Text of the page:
LAMB Devours The Oscars - Best Animated Short Film

(Originally written for LAMB on the 9th February 2010 and reproduced from its original publication here)

The Oscar for Best Animated Short Film can be an odd one. You would perhaps be forgiven for thinking that award winners would reflect changing times, trends and technologies in the animation genre; a natural evolutionary step-change from the hand-drawn charms of Flowers And Trees, the first winner in 1923, to a Pixar computer generated marvel in 2010. However, even though it is often marginalised, announced with little fanfare alongside the technical awards, The Academy likes to keep its audience guessing in this category just as much as in any other.

Last year the award went to La Maison En Petit Cubes, a rather rough-round-the-edges Japanese hand-drawn short which beat the silken CGI lines of British entry This Way Up and the charming mad-cap stupidity of Oktapodi, also a CGI entry. Two years before that, The Danish Poet, another very sparse hand-drawn animation, dethroned the mighty Pixar's Lifted, capping a double slap in the face for the Disney-owned studio, as Happy Feet triumphed in the longer category over Cars.

Already, prior to the ceremony, this year has been no different. A couple of months back a long list of ten films were announced for the consideration of Academy voters. Now at shortlist stage, we've already lost five and who fell at the first hurdle? That's right, Pixar. Gone too is Australian animation The Cat Piano, a film which featured the voice over talents of Nick Cave, as well as Cordell Barker's entry, Runaway, a film which looked to have all the trappings of 'typical' academy success.

And so we're now down to the following five. Covering different styles, themes, countries and messages it's difficult to predict what The Academy will do. The smart money would be on three-time award winner Nick Park, an apparent Academy favourite whose Wallace And Gromit animations last won in 1995. But then again... the smart money every other year, would have got you nowhere.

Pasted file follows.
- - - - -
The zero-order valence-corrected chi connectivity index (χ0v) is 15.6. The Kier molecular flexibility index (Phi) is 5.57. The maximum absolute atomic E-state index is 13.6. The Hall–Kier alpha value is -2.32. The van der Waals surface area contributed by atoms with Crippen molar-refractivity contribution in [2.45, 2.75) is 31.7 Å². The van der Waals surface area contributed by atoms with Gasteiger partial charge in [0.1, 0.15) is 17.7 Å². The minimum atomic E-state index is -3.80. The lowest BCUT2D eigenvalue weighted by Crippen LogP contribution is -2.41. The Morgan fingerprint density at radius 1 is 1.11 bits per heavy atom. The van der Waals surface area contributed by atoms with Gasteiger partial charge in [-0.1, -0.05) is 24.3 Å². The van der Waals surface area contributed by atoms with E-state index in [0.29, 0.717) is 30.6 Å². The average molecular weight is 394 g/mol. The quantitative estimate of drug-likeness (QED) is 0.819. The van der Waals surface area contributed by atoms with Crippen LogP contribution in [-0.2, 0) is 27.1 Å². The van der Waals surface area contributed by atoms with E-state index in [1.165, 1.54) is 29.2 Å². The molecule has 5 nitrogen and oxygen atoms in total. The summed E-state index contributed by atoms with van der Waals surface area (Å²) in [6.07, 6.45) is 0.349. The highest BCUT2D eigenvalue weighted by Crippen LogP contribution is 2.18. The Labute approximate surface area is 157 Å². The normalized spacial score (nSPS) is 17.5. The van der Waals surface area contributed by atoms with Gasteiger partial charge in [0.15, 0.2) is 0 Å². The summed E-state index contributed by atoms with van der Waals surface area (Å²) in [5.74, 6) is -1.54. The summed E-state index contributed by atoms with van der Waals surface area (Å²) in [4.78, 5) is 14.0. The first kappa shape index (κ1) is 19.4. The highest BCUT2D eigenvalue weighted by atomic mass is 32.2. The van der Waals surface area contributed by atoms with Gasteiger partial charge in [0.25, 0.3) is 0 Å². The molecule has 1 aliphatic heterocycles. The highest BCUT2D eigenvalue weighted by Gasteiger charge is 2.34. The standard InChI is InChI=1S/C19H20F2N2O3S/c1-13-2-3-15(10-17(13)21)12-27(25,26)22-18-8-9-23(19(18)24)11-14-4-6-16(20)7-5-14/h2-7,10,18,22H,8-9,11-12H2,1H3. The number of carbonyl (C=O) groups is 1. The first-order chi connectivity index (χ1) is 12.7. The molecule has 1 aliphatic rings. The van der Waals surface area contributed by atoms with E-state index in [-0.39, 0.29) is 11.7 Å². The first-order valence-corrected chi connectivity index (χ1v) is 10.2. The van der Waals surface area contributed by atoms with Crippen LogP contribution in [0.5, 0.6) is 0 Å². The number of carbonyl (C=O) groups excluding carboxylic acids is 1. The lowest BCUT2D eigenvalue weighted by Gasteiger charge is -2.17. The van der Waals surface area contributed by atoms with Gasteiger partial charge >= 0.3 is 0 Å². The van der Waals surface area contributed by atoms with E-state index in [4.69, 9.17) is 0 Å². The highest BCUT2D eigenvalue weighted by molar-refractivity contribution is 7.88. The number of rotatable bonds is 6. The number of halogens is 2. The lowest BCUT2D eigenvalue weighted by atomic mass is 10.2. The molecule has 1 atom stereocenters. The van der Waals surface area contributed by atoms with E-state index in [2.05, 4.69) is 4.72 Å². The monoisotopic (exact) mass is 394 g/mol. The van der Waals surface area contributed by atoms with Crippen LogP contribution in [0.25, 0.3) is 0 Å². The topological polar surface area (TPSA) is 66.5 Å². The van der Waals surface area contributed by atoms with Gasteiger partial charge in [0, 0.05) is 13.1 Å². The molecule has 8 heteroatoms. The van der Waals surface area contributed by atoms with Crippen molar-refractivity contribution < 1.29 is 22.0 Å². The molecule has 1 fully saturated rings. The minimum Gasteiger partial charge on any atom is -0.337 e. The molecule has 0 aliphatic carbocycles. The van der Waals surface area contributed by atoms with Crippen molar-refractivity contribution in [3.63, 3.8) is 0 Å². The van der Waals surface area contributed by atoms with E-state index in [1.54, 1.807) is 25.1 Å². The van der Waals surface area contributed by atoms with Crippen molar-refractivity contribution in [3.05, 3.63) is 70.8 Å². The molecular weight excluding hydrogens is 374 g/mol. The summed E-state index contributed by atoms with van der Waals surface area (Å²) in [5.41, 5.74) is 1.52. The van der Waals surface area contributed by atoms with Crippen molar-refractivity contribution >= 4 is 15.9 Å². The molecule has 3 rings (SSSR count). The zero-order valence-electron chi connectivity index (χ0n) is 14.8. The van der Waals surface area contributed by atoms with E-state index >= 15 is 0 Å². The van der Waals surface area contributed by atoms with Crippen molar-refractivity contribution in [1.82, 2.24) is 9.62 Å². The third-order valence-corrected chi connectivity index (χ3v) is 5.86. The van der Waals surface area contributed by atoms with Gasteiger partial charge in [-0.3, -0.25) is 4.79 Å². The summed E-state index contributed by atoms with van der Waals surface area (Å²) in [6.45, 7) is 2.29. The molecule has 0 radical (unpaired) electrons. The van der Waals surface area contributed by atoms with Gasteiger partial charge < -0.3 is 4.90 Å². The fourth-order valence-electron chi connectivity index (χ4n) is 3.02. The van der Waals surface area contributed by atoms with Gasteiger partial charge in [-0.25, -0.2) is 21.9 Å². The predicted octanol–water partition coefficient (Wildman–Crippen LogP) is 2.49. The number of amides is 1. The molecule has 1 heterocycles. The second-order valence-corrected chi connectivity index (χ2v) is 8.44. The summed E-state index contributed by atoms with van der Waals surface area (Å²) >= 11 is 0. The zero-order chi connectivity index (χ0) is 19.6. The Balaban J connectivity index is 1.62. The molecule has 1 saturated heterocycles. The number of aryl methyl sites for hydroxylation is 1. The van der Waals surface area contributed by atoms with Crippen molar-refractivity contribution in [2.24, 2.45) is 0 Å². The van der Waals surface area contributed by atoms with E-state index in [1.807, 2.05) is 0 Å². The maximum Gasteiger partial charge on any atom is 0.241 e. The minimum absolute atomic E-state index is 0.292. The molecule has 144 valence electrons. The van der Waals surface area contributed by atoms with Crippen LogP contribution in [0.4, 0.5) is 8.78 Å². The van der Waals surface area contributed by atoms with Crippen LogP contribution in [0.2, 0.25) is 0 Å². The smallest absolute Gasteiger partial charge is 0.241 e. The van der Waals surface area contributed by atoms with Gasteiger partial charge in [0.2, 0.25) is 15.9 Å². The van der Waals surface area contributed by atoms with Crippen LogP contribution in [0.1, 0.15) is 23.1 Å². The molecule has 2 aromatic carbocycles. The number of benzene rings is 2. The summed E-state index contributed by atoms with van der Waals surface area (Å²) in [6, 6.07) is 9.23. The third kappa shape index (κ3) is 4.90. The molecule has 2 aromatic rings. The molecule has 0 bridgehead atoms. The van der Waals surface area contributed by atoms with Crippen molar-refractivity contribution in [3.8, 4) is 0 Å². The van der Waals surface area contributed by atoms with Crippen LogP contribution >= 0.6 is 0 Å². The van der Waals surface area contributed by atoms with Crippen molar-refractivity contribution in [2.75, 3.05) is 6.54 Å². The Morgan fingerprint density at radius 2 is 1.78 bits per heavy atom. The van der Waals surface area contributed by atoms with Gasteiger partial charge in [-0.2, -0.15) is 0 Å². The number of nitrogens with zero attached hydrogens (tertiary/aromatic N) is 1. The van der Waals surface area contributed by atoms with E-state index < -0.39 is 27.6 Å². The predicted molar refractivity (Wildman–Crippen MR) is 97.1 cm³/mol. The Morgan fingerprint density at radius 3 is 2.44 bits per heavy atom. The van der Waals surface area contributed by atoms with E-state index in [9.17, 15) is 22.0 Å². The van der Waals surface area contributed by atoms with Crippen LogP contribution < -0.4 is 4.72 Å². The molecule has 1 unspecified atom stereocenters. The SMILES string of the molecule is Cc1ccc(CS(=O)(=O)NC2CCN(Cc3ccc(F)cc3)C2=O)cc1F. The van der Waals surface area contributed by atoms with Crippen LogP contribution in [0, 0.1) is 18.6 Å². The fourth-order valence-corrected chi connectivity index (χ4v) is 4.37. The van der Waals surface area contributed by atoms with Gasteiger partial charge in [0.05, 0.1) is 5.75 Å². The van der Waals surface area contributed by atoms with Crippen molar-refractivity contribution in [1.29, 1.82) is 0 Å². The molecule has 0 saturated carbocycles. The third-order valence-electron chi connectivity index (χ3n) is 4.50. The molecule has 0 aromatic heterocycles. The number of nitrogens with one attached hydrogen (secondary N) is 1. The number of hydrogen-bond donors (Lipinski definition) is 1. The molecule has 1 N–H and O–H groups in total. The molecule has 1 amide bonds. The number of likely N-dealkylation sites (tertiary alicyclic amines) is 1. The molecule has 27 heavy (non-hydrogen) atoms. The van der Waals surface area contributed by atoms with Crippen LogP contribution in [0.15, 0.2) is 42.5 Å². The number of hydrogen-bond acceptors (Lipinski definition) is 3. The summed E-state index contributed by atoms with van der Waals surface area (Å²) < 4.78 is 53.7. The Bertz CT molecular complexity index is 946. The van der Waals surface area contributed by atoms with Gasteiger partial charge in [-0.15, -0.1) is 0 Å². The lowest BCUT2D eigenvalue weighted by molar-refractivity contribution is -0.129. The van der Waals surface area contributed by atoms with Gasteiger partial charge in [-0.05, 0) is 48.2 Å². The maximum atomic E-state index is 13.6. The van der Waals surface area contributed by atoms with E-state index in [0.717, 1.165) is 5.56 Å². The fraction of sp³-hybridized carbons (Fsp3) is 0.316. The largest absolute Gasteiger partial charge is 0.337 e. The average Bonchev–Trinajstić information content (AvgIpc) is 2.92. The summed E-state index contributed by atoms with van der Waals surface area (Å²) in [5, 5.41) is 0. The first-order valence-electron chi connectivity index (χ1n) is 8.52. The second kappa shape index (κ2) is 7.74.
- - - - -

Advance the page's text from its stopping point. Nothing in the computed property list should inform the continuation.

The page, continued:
French Roast - Fabrice Joubert

CGI but in a unique, almost grubby, incarnation, we follow one man's day in a coffee shop as he continues to order drinks, ashamed that he has forgotten his wallet and is unable to pay. Charming, morally aware, visually interesting and with a great side character in the OCD-affected beggar, this is my favourite of the bunch.

Granny O'Grimm's Sleeping Beauty - Nicky Phelan and Darragh O'Connell

Granny O'Grimm reads fairy tales to her granddaughter to send her to sleep. Shame though that in Granny's old-age and cynical hands, all is not as it seems. A great perversion of the Sleeping Beauty tale this has had brilliant campaigning and promotion from Brown Bag films and features a fantastic character to front the campaign.

The Lady and The Reaper (La Dama y la muerte) - Javier Recio Garcia

A beautiful, surreal, darkly-comic tale of the battle for an old lady's soul between death and the doctor trying to save her. Thankfully this has now finally become available to watch online and it doesn't disappoint. Not dissimilar to last year's This Way Up, this is highly entertaining.

Logorama - Nicolas Schmerkin

With the full film still not publicly available this looks like an outstandingly clever idea but one which will need a strong narrative to tie all its smarts together.

A Matter of Loaf and Death - Nick Park

Clocking in at only just shy of half an hour, the latest entry in the Wallace and Gromit series is way ahead of the other entries on length but not necessarily on story. Borrowing heavily from previous adventures, this nonetheless displays the charm, wit and slapstick silliness which the series is famed for.

(many of the films have longer write-ups, along with links to their official websites and picture previews over at the Film Intel website)

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